Sukulwenkosi Dube-Matutu, Chronicle Reporter
PRESIDENT Mnangagwa has been hailed for declaring the late Cdes Rabelani Choeni, Saul Gwakuba Ndlovu, Elliot Ngwabi as well as top academics Professor George Kahari and Professor Sheunesu Mpepereki as national heroes.
President Mnangagwa informed the Politburo, during an extraordinary meeting on Monday, that he had posthumously conferred national hero status on the five distinguished nationalists.
The Politburo gave a thumbs up to the decision by the President.
Bulawayo Provincial Affairs and Devolution Minister Cde Judith Ncube said this was a long-awaited announcement. She said Cde Saul Gwakuba Ndlovu and the other Cdes deserved the status.
“We thank the President for conferring a national hero status to these Cdes in particular Saul Gwakuba Ndlovu who was resident here in Bulawayo. Cde Ndlovu contributed significantly not only in the liberation struggle but other spheres such as the media fraternity.
“This is not just an honour for the Ndlovu family but the entire province and nation. Our President is a faithful man who doesn’t allow hard work to go by unrewarded,” she said.
Zimbabwe Union of Journalists president, Mr Mike Chideme said the media fraternity was honoured as one of its own had been given such a prestigious recognition. He said Cde Ndlovu was one of the media personnel that had left behind a strong legacy.
Matabeleland South Provincial Affairs and Devolution Minister, Cde Abedinico Ncube said the province was grateful and honoured by the recognition which had been given to Cdes Choeni and Ngwabi.
He said the two played a significant role in liberating the country.
Cde Ncube said Cde Choeni had also played a critical role in leading the party at provincial level and a lot of success stories had been recorded under his leadership.
Cde Choeni was Zanu-PF Matabeleland South provincial chairman and succumbed to Covid-19-related complications on July 16. He was buried at Malusingani in Beitbridge.
Cde Choeni joined the liberation struggle under Zipra in 1974 when he crossed the border into Zambia through Botswana.
After independence, he served in various political portfolios, including as Zanu-PF chairman for Matabeleland South Province, a position he held until the time of his death.
Cde Ndlovu, also a freedom fighter and distinguished journalist, died of a heart ailment aged 87 at the United Bulawayo Hospitals on July 16 and was buried at Lady Stanley Cemetery.
He was has described as a rare breed of journalist whose skills were developed and sharpened by the liberation struggle.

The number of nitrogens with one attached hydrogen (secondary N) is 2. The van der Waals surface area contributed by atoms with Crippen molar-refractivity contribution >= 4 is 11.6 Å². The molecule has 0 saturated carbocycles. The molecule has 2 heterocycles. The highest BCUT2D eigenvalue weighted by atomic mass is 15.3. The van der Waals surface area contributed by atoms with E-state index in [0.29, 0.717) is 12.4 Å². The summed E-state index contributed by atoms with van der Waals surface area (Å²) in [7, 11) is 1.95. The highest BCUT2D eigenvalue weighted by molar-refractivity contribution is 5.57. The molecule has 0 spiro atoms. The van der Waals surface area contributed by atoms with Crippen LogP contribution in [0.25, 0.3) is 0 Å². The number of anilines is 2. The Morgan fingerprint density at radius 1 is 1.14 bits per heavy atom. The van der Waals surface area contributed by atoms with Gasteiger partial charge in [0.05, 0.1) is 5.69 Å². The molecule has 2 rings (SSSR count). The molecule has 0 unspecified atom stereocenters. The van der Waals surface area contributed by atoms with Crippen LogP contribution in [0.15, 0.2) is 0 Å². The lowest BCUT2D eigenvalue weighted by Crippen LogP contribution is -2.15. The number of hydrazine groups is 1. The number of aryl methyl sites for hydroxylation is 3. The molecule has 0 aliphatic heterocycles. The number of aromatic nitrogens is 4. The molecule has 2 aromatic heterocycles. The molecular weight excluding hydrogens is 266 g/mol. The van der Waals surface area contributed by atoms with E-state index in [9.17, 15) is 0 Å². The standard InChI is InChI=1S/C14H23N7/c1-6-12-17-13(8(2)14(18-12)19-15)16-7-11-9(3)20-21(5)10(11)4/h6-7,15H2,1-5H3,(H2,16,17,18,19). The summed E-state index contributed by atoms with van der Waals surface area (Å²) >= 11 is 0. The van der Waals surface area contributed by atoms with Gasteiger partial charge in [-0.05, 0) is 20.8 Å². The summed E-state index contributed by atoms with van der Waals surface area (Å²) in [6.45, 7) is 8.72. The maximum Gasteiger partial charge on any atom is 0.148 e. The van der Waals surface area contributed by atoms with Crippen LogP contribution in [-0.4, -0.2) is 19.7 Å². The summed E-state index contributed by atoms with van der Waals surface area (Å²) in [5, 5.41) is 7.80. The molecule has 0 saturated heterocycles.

Before joining the mainstream media, Cde Ndlovu was the director of Publicity and Information of the Zimbabwe African People’s Union (Zapu) between 1964 and 1978. He was also the founding editor of a magazine that was published by the party. In 1972, Cde Ndlovu was sent to the Soviet Union by Zapu for military training and participated in the liberation struggle.
After independence, Cde Ndlovu worked for Chronicle and The Sunday News before joining Munn Publishing Company where he was the contributing editor and regional manager responsible for Matabeleland, the Midlands, Masvingo, Botswana and Zambia.
Cde Ngwabi, who was a veteran nationalist, succumbed to Covid-19-related complications aged 85 on August 14. He was interred at his home in Esiphezini (Mabindisa Village) in Umzingwane District, Matabeleland South province.
The late Prof Mpepereki was a renowned academic and University of Zimbabwe lecturer. He succumbed to Covid-19 on July 10 at Parirenyatwa Group of Hospitals at the age of 70. Prof Mpepereki was also presenter on national broadcaster, ZTV, where he co-hosted, a programme called “Zvavanhu” with other academics including the late Dr Vimbai Chivaura, Dr Tafataona Mahoso and Prof Claude Mararike.
Prof Kahari died of Covid-19 complications on July 23, three days after turning 91.
He was an unwavering nationalist, top academic, diplomat, educator, arts administrator and writer. During his career, Prof Kahari served as Zimbabwe’s Ambassador to Germany, Italy and Czechoslovakia.
He was also one of the founders of the Catholic University of Zimbabwe, which was founded in 1999, and the first black director at the National Gallery of Zimbabwe.
Prof Kahari became active in nationalist politics in 1958 when he joined the African National Congress (ANC) before moving to Zapu, where he was elected Central Committee member and Deputy Publicity Secretary in 1975.
Prof Kahari was then appointed member of the Zapu delegation to the Geneva conference in 1976. In academic circles, he taught at various schools and colleges including the School of Oriental and African Studies at the University of London, as well as the University of Zimbabwe.
He had over 10 publications to his name, among them: The Odyssey of Shona Narratives, A Standard Dictionary of Shona-English Names, and The Search for Identity and Ufuru. — @DubeMatutu